By Dave Sewell in Scunthorpe
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Steel workers in ‘fight for their lives’ over Tata cuts

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Issue 2477
Campaigning in Scunthorpe last Saturday
Campaigning in Scunthorpe last Saturday (Pic: Socialist Worker )

Furious steel workers are calling for support in their fight against closures and job losses.

Around 40 workers and supporters in Scunthorpe, Lincolnshire, were out gathering signatures for their petition last Saturday. 

Tata Steel plans to cut 900 jobs at the town’s enormous steel works, closing its plate mill and one of two coking ovens. 

Matt Daly works at the blast furnace. He told Socialist Worker, “I’ve never had much faith in what politicians say. 

“But this time they’re not even talking a good fight, not even pretending to care.”

Steel worker David Wyner added, “The knock-on effect could cost 30,000 jobs. Without steel, Scunthorpe will be a ghost town.” 

Another 270 jobs are to go at the Dalzell and Clydebridge sites in Lanarkshire as Tata “mothballs” the last of Scotland’s steel industry.

Tata has already cut 700 jobs this year in Rotherham and South Wales, and refuses to commit to keeping the Scunthorpe works running long term.

Charlotte Upton, Unite union rep in the plate mill in Scunthorpe, said “Even workers who haven’t been so vocal before know this is a fight for their lives. 

“The community has really got behind us and said it’s a fight for the whole town.” 

Retail worker Wendy Barley said, “There’ll be an increase in suicides in this town if these jobs go—it’s disgusting. 

“If there’s a strike, a protest, an uprising, we’ll need to unite behind it.”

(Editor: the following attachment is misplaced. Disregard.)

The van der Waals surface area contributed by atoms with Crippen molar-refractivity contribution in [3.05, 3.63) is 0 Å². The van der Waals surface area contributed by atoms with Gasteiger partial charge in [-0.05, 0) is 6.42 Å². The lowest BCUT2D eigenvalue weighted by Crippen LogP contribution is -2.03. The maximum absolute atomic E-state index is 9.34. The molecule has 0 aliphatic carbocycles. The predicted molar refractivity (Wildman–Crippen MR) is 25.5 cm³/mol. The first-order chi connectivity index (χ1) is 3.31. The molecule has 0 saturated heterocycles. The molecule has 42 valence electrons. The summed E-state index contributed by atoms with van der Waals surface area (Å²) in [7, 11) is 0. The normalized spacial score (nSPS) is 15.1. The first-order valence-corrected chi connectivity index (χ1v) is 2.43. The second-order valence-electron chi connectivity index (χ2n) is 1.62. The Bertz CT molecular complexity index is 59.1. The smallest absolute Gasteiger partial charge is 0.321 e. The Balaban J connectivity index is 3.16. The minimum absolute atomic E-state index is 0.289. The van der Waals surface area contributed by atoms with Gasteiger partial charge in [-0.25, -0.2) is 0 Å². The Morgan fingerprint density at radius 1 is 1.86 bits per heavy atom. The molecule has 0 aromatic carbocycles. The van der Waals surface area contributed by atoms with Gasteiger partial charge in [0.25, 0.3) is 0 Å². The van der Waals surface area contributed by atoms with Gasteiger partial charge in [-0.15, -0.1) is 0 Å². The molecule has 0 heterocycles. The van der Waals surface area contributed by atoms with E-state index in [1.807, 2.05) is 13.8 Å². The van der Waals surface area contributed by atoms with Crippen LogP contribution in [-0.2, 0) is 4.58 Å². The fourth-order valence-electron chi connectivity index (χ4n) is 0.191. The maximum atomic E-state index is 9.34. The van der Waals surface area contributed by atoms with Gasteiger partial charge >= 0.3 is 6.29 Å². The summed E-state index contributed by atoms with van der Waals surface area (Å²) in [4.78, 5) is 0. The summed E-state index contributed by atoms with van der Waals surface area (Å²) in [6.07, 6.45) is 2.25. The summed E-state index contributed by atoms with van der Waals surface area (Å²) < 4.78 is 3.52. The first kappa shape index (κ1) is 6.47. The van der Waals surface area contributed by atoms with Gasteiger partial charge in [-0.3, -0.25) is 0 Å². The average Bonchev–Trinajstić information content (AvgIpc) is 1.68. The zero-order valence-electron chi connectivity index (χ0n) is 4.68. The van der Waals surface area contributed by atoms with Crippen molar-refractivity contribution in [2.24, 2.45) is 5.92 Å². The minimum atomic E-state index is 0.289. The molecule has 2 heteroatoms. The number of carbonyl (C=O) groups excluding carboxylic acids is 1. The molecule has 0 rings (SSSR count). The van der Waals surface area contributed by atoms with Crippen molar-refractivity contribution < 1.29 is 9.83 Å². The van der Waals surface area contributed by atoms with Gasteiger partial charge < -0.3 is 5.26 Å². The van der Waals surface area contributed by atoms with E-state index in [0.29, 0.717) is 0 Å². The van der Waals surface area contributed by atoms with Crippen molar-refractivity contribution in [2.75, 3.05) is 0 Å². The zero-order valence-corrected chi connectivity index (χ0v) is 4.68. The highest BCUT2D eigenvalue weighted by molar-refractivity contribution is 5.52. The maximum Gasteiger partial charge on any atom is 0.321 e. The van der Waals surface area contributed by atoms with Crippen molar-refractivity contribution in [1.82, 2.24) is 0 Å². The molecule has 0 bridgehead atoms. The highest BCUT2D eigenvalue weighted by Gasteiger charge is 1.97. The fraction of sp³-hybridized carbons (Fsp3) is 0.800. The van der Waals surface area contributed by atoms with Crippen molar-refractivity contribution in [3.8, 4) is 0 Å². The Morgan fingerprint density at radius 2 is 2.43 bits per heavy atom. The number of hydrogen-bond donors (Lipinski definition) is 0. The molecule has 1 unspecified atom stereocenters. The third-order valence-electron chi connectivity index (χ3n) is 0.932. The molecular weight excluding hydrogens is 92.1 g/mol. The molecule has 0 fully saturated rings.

After years of under-investment, steel works in Britain struggle to compete with cheap imports—particularly as China’s economic slowdown has seen global demand plummet. But its products are still needed.

Community union member Paul works in the threatened plate mill. He told Socialist Worker, “Everything relies on steel—your washing machine, your car, the hinges on your door. 


“Where will that come from without us?”

The government’s excuses only make workers angrier.

Paul said, “I feel let down. What really rankles is that at the same time as blaming China, the government is kissing the Chinese president’s arse. I actually shouted at the TV.

Tory grandee Michael Heseltine rubbed salt in the wound saying “if you are going to lose your job this is probably a good a time” because there are so many “exciting” new jobs.

The government announced funding for training courses for unemployed people. But steel worker Phil said, “Better to keep the jobs they’ve got than pretend they’ll all get hired by Costa Coffee.”

Local resident Max had made a banner calling for jobs to be saved. He said, “We’ve got to fight for every job. Whatever happens next I hope it’s an escalation.” 

The unions demand subsidies or tax breaks to lift bosses’ profits, and import controls to keep out Chinese steel. These won’t solve the crisis, and divert anger in the wrong direction.

Instead many workers argue that if the government bailed out banks, it should also save the steel industry.

At a trades council meeting in Barnsley, South Yorkshire, last week, 50 trade unionists pledged to back any action steel workers take. Their statement is picking up support online.

Officials from the GMB and Community unions both told Socialist Worker they hoped to build a national demonstration. 

GMB organiser Shaune Clarkson said, “We can’t let this town go under, we can’t stand by as another industry dies—we’ve got to fight for it.”

Workers plan a mass meeting on Tuesday 10 November, followed by a march on the Tory council’s meeting. 

Matt called for support. He said, “What’s going to make the difference is the amount of people involved—it’s about strength in numbers.”

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